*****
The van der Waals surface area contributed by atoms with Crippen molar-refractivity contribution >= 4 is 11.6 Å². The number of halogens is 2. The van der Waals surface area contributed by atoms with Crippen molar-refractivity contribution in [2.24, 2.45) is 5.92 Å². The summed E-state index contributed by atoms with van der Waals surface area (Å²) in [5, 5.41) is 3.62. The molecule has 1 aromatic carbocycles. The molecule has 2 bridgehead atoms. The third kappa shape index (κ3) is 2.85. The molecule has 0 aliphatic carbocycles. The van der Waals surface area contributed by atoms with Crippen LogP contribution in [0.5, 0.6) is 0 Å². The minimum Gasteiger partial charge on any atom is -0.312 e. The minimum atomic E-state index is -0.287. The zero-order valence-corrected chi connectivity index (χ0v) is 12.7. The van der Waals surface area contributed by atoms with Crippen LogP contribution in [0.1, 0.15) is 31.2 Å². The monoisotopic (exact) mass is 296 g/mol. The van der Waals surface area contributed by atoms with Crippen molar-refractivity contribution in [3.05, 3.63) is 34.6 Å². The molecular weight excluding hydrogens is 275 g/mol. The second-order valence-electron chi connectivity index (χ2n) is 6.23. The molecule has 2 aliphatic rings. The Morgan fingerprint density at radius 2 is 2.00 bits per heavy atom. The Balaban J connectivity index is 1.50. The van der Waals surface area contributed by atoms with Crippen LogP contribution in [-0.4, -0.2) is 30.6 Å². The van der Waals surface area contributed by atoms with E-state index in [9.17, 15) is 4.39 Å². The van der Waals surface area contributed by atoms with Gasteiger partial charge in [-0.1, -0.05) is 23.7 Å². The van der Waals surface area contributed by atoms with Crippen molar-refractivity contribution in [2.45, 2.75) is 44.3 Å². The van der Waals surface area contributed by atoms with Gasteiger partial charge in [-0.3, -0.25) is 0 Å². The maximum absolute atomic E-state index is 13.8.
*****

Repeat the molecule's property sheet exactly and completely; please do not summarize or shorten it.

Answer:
The van der Waals surface area contributed by atoms with Crippen molar-refractivity contribution >= 4 is 11.6 Å². The number of halogens is 2. The van der Waals surface area contributed by atoms with Crippen molar-refractivity contribution in [2.24, 2.45) is 5.92 Å². The summed E-state index contributed by atoms with van der Waals surface area (Å²) in [5, 5.41) is 3.62. The molecule has 1 aromatic carbocycles. The molecule has 2 bridgehead atoms. The third kappa shape index (κ3) is 2.85. The molecule has 0 aliphatic carbocycles. The van der Waals surface area contributed by atoms with Crippen LogP contribution in [0.5, 0.6) is 0 Å². The minimum Gasteiger partial charge on any atom is -0.312 e. The minimum atomic E-state index is -0.287. The zero-order valence-corrected chi connectivity index (χ0v) is 12.7. The van der Waals surface area contributed by atoms with Crippen LogP contribution in [0.1, 0.15) is 31.2 Å². The monoisotopic (exact) mass is 296 g/mol. The van der Waals surface area contributed by atoms with Crippen molar-refractivity contribution in [3.05, 3.63) is 34.6 Å². The molecular weight excluding hydrogens is 275 g/mol. The second-order valence-electron chi connectivity index (χ2n) is 6.23. The molecule has 2 aliphatic rings. The Morgan fingerprint density at radius 2 is 2.00 bits per heavy atom. The Balaban J connectivity index is 1.50. The van der Waals surface area contributed by atoms with Crippen LogP contribution in [-0.4, -0.2) is 30.6 Å². The van der Waals surface area contributed by atoms with E-state index in [9.17, 15) is 4.39 Å². The van der Waals surface area contributed by atoms with Gasteiger partial charge in [-0.1, -0.05) is 23.7 Å². The van der Waals surface area contributed by atoms with Crippen molar-refractivity contribution in [2.45, 2.75) is 44.3 Å². The van der Waals surface area contributed by atoms with Gasteiger partial charge in [-0.3, -0.25) is 0 Å². The maximum absolute atomic E-state index is 13.8.